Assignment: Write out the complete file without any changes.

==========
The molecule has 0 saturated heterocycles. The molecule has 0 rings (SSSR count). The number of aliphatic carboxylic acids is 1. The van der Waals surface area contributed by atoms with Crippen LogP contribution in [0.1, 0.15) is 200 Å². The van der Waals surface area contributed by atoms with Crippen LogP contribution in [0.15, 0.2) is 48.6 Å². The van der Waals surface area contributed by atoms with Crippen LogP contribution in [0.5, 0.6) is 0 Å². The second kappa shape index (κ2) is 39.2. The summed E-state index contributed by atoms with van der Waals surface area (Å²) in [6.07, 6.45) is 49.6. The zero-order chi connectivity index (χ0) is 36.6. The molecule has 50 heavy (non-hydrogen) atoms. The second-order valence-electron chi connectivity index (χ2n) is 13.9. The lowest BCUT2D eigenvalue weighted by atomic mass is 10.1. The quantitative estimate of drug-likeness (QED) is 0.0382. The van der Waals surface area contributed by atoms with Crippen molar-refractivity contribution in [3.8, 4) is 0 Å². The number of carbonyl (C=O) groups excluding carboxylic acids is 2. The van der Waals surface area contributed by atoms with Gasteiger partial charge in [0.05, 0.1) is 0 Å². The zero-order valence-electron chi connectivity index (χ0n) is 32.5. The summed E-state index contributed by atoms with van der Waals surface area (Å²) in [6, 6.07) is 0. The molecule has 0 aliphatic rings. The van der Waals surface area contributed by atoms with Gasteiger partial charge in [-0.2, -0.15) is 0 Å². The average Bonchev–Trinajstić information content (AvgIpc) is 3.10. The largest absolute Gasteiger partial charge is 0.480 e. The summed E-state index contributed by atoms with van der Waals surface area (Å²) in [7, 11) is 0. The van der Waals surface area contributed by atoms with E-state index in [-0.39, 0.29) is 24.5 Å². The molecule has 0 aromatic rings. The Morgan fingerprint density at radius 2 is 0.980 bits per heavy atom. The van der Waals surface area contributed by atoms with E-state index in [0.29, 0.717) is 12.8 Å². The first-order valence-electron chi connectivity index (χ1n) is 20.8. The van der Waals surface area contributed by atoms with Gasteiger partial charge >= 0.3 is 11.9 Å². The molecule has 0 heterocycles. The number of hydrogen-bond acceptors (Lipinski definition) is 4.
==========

The molecule has 0 saturated heterocycles. The molecule has 0 rings (SSSR count). The number of aliphatic carboxylic acids is 1. The van der Waals surface area contributed by atoms with Crippen LogP contribution in [0.1, 0.15) is 200 Å². The van der Waals surface area contributed by atoms with Crippen LogP contribution in [0.15, 0.2) is 48.6 Å². The van der Waals surface area contributed by atoms with Crippen LogP contribution in [0.5, 0.6) is 0 Å². The second kappa shape index (κ2) is 39.2. The summed E-state index contributed by atoms with van der Waals surface area (Å²) in [6.07, 6.45) is 49.6. The zero-order chi connectivity index (χ0) is 36.6. The molecule has 50 heavy (non-hydrogen) atoms. The second-order valence-electron chi connectivity index (χ2n) is 13.9. The lowest BCUT2D eigenvalue weighted by atomic mass is 10.1. The quantitative estimate of drug-likeness (QED) is 0.0382. The van der Waals surface area contributed by atoms with Crippen molar-refractivity contribution in [3.8, 4) is 0 Å². The number of carbonyl (C=O) groups excluding carboxylic acids is 2. The van der Waals surface area contributed by atoms with Gasteiger partial charge in [0.05, 0.1) is 0 Å². The zero-order valence-electron chi connectivity index (χ0n) is 32.5. The summed E-state index contributed by atoms with van der Waals surface area (Å²) in [6, 6.07) is 0. The molecule has 0 aliphatic rings. The van der Waals surface area contributed by atoms with Gasteiger partial charge in [-0.2, -0.15) is 0 Å². The average Bonchev–Trinajstić information content (AvgIpc) is 3.10. The largest absolute Gasteiger partial charge is 0.480 e. The summed E-state index contributed by atoms with van der Waals surface area (Å²) in [7, 11) is 0. The van der Waals surface area contributed by atoms with E-state index in [-0.39, 0.29) is 24.5 Å². The molecule has 0 aromatic rings. The Morgan fingerprint density at radius 2 is 0.980 bits per heavy atom. The van der Waals surface area contributed by atoms with E-state index in [0.29, 0.717) is 12.8 Å². The first-order valence-electron chi connectivity index (χ1n) is 20.8. The van der Waals surface area contributed by atoms with Gasteiger partial charge >= 0.3 is 11.9 Å². The molecule has 0 heterocycles. The number of hydrogen-bond acceptors (Lipinski definition) is 4.